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Doctor Works for Interfaith Relations in Ghana

Doctor Works for Interfaith Relations in Ghana

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Carole Mikita ReportingA surgeon from West Africa delivered a lecture to students at Brigham Young University today; the subject: Muslims and Christians.

Dr. Kissi is also Elder Kissi, an area authority of The Church of Jesus Christ of Latter-day Saints in Ghana. Both as a doctor and church leader he says he tries to improve people's health and interfaith relations.

Doctor Works for Interfaith Relations in Ghana

Elder Emmanuel Abu Kissi, Area Authority Seventy, LDS Church: "In the beginning, Christianity and Islam have been at one another's throats. Looks like, and they are sewing that seed, which is now yielding undesirable fruits."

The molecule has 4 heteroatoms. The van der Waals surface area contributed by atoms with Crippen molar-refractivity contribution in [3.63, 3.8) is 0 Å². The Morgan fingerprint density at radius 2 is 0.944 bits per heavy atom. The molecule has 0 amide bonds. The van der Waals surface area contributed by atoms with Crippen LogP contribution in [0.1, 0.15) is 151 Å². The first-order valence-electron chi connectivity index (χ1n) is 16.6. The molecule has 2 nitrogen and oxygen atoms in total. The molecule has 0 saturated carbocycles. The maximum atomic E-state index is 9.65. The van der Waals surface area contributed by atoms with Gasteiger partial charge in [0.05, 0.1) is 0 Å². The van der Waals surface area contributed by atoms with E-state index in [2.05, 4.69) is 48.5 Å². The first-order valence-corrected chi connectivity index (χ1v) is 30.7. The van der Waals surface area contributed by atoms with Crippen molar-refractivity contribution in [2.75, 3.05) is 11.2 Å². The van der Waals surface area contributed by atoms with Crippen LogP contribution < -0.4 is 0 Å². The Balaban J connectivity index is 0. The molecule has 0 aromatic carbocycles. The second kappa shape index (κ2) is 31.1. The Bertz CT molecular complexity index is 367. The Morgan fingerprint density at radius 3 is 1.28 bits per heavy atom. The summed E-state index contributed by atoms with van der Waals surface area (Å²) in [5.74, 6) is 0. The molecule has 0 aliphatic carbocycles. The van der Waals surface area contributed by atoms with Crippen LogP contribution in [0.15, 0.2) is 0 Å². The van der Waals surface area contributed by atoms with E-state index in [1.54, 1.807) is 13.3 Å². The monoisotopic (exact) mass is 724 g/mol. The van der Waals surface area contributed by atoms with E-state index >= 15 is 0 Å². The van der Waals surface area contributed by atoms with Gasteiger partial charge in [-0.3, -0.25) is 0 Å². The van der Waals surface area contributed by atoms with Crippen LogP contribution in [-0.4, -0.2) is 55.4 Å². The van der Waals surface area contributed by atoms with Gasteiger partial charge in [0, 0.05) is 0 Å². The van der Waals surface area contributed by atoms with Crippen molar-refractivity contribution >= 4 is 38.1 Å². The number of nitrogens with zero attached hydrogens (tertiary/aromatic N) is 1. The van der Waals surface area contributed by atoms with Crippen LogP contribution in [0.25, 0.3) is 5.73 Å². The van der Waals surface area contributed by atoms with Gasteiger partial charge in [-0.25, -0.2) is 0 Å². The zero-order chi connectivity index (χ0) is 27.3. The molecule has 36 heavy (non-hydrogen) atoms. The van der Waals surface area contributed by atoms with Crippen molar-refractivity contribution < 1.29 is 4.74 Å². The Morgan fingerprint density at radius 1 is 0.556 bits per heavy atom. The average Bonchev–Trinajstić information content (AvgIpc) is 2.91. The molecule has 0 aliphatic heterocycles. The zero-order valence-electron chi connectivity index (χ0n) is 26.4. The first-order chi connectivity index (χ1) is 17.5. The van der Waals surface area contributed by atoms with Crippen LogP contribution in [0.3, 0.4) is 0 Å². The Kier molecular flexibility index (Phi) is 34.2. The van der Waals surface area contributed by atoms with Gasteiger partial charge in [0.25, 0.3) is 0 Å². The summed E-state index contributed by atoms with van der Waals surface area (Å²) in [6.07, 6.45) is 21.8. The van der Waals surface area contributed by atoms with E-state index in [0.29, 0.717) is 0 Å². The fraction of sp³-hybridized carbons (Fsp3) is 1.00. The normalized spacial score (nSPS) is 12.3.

In a number of African nations, religious conflict has brought civil war, even genocide. Emmanual Abu Kissi of Ghana told BYU students he has worked hard both as a doctor and as a church leader to improve life there.

In Ghana, West Africa 50% of the 17-million people are Christian, 12% Muslim. Elder Kissi says the emphasis on education has helped keep a balance there. Dr. Kissi's Deseret Hospital is located in the poorest section of the capitol, open to all, whether they can pay for treatment or not.

In December of 2003, Latter-day Saints invited those of all faiths to a temple open house in Accra. Muslims, Elder Kissi said, were especially impressed.

Doctor Works for Interfaith Relations in Ghana

Elder Kissi: "And they were surprised that a Christian organization should go one step further than the others to be more friendly with them."

Elder Kissi has written a book about the history of his faith in Ghana. The title 'Walking in the Sand' means much more than a stroll on the beach.

Elder Kissi: "In my culture, 'Walking in the Sand' translated into English means that the person is well and hearty and he's up and about."

Which is precisely how Elder Kissi sees himself and his church. Elder Kissi's book 'Walking in the Sand' was published by BYU Press.

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